Florida Man and Company Sentenced for Violating the International Emergency Economic Powers Act and US Department of Commerce Denial Order
A Palm Beach County, Florida, man and company were sentenced for violating the International Emergency Economic Powers Act (IEEPA), as well as the terms of a denial order issued by the U.S. Department of Commerce.
The announcement was made by Assistant Attorney General for National Security John P. Carlin, U.S. Attorney Wifredo A. Ferrer of the Southern District of Florida, Special Agent in Charge John F. Khin Department of Defense’s (DoD) Defense Criminal Investigative Service (DCIS), Special Agent in Charge Alysa Erichs of the U.S. Immigration and Customs Enforcement’s Homeland Security Investigations (ICE-HSI) and Acting Special Agent in Charge Gordon Pomeroy of the U.S. Department of Commerce’s Office of Export Enforcement.
Russell Henderson Marshall, 53, was sentenced by U.S. District Judge Kenneth A. Marra of the Southern District of Florida to serve 41 months in prison and will be removed from the United States upon the completion of his sentence. In imposing the sentence, Judge Marra found that the order denying export privileges issued by the Department of Commerce constituted a national security control, which subjected Marshall to an enhanced sentence. Universal Industries Limited Inc. was sentenced to a term of one year probation and a special assessment of $400 upon a finding that the corporation is currently listed as inactive by the Florida Division of Corporations as a result of Marshall’s arrest.
Marshall and his company Universal Industries Limited Inc. were previously convicted in a 2011 case in the Southern District of Florida for violating the Arms Export Control Act, after which the Department of Commerce issued a denial order prohibiting Universal Industries Limited Inc. and its owners, agents and employees from participating in any transaction involving the export of any item subject to the Department of Commerce‘s Export Administration Regulations (EAR). Marshall and Universal Industries Limited Inc. violated IEEPA and the U.S. Department of Commerce’s denial order by attempting to send three temperature transmitters used on F-16 fighter jets and a saddle part for the J-69 engine used on 737 military trainer aircraft to Thailand and Pakistan, respectively.
“By repeatedly taking actions that violated export control laws and an order issued by the Department of Commerce, Marshall and Universal Industries Limited Inc. actively engaged in efforts that threatened our national security,” said Assistant Attorney General Carlin. “This sentencing serves as another reminder that we will not tolerate this activity. Protecting our national assets, including highly sensitive technologies, from falling into the hands of those who may wish to do us harm is one of our top national security priorities. The National Security Division commends the law enforcement agents, analysts, and prosecutors who took part ensuring justice was served.”
“National security controls exist to ensure that sensitive U.S. technologies are protected,” said U.S. Attorney Ferrer. “Zero tolerance will be afforded individuals who knowingly continue to violate our export control laws and jeopardize the nation’s security.”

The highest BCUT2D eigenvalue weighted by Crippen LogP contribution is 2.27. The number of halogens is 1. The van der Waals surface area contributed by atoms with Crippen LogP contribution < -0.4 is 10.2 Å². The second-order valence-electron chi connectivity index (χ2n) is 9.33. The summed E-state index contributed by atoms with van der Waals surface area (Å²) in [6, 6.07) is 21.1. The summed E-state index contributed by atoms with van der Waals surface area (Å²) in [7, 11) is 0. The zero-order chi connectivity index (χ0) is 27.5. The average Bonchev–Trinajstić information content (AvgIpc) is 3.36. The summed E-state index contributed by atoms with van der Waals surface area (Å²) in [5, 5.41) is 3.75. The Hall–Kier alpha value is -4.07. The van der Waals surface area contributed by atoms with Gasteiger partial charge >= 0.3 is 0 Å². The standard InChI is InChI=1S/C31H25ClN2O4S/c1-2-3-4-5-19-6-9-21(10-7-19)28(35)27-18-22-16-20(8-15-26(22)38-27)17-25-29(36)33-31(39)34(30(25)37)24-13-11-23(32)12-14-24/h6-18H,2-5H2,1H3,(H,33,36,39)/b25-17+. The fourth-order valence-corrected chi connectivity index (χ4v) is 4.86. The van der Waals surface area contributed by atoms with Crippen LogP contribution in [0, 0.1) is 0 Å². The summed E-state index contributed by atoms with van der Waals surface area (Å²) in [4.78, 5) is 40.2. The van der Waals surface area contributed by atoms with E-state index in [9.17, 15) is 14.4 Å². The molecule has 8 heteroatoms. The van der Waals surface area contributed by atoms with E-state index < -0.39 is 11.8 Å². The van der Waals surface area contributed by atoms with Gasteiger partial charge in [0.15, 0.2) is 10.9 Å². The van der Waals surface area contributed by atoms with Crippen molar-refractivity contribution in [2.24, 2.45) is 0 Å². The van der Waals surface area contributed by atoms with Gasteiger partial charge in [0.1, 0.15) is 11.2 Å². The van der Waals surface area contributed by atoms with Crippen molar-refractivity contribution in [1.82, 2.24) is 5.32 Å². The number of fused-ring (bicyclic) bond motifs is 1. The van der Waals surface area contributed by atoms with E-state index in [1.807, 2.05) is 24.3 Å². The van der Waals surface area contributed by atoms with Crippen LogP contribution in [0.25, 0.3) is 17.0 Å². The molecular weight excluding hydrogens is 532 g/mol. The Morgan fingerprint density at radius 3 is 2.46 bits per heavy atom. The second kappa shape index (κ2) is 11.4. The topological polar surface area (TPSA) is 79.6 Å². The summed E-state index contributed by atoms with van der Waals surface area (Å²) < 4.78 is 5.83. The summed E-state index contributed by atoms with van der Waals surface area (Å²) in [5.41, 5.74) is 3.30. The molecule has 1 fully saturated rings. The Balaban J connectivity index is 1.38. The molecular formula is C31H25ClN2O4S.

“Today's sentencing demonstrates the continued commitment of the Defense Criminal Investigative Service and partner agencies to protect sensitive U.S. defense technology from being illegally exported,” said Special Agent in Charge Khin. “American military prowess depends on lawful, controlled exports of sensitive technology by U.S. industries, which is why DCIS will continue its present campaign to aggressively investigate and prosecute criminal violations regarding the illegal procurement or export of sensitive technology.”
“One of Homeland Security Investigation's top enforcement priorities is preventing the exportation of U.S. military products and sensitive technology, and preventing those technologies and weaponry from falling into the hands of those who might seek to harm America or its interests,” said Special Agent in Charge Erichs. “Technology used by the United States and its allies give us a strategic military advantage, which is why HSI will continue to work with its law enforcement partners to ensure such technology doesn't fall into the hands of those opposed to U.S. national security interests.”
“The Office of Export Enforcement is committed to working with our law enforcement partners to pursue individuals who violate our nation's export control laws,” said Acting Special Agent in Charge Pomeroy. “As the sentence in this case demonstrates, we will not allow our national security to be compromised by individuals who intentionally violate these laws.”
According to court documents and information presented during the sentencing hearing, the DoD Inspector General received a hotline complaint concerning Marshall and Universal Industries Limited Inc. in November 2012. The subsequent investigation revealed that the defendants brokered the sale of military aircraft parts which were subject to license controls by the Department of Commerce, and which the defendants knew were intended to be illegally exported to Thailand and Pakistan.
On Feb. 6, 2015, Marshall and Universal Industries Limited Inc. entered guilty pleas to an information that charged them with knowingly and willfully engaging in negotiations concerning selling, delivering or otherwise servicing a transaction involving an item to be exported from the United States to Thailand and subject to the EAR.
Assistant Attorney General Carlin joins U.S. Attorney Ferrer in commending the investigative efforts of the DoD, DCIS, ICE-HSI and the U.S. Department of Commerce’s Office of Export Enforcement for their outstanding efforts in investigating this matter. The case was prosecuted by Assistant U.S. Attorney Michael Walleisa of the Southern District of Florida.